Library of photos: Photoshop Express allows users to store up to two gigabytes of photos on its servers. As shown above, a library of photos can be edited, displayed publicly in galleries, and transferred to other sites such as Facebook, Picassa, and Photobucket.
As it is, Express has a number of appealing characteristics. The interface is easy to use and intuitive. It’s exceedingly simple to update photo libraries and edit pre-existing photos on sites such as Facebook. The service includes thumbnails that give the user an instant glimpse at how a specific editing decision will change the picture. And importantly, it’s easy to see the changes you’ve made to the picture and retract any of them individually using the toolbar on the side of the screen. For instance, if you’ve cropped and rotated a picture, changed the white balance, and converted it to black and white, a check mark appears next to these editing options in the toolbar. To retract an edit, simply click the check mark.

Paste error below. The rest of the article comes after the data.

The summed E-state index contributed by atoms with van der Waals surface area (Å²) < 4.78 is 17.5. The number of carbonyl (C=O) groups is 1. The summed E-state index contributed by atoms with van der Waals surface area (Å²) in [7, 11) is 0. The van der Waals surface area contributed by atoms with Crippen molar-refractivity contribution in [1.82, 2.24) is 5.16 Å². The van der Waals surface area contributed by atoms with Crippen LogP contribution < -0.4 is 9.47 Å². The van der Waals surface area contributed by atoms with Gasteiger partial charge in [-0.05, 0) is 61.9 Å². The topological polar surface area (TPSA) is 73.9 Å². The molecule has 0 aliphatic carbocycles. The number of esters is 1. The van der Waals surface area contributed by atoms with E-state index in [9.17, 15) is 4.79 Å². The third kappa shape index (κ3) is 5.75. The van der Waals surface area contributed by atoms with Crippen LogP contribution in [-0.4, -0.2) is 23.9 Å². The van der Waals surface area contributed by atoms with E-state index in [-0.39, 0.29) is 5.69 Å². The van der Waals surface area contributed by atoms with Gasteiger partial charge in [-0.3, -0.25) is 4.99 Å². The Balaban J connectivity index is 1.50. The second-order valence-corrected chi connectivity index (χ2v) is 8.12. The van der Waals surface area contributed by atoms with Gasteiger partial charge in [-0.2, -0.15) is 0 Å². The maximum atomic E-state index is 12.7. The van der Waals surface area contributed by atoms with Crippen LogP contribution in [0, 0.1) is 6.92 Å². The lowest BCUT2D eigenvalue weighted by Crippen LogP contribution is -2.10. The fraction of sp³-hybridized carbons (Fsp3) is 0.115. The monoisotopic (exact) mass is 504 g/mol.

One drawback to Express is that it’s impossible to edit pictures while waiting for others to upload to Adobe’s server. Baum says that future versions might address this problem, especially if they incorporate Air, Adobe’s forthcoming software that allows online applications to run without an Internet connection. “We’re planning on taking certain components of Photoshop Express and putting them on Air so you can use them in a connected or unconnected environment,” he says. For instance, in the future, you might be able to edit pictures offline, and Air would automatically update your photo library when you connect to the Internet.
Baum says that Adobe has a few plans on how to make money from Express, even though the company is giving it away for free. For instance, while the two gigabytes of storage will remain free, Adobe will likely charge for certain advanced editing tools and more storage. Additionally, the company could license Air-enabled desktop components for Photoshop Express to computer manufacturers when they include the software on new machines. But another part of the plan, says Baum, is to give a younger generation a glimpse at Adobe’s capabilities and hopefully interest them in more advanced (and expensive) Adobe products. “It’s about connecting with an audience we hadn’t had a lot of sway with,” he says.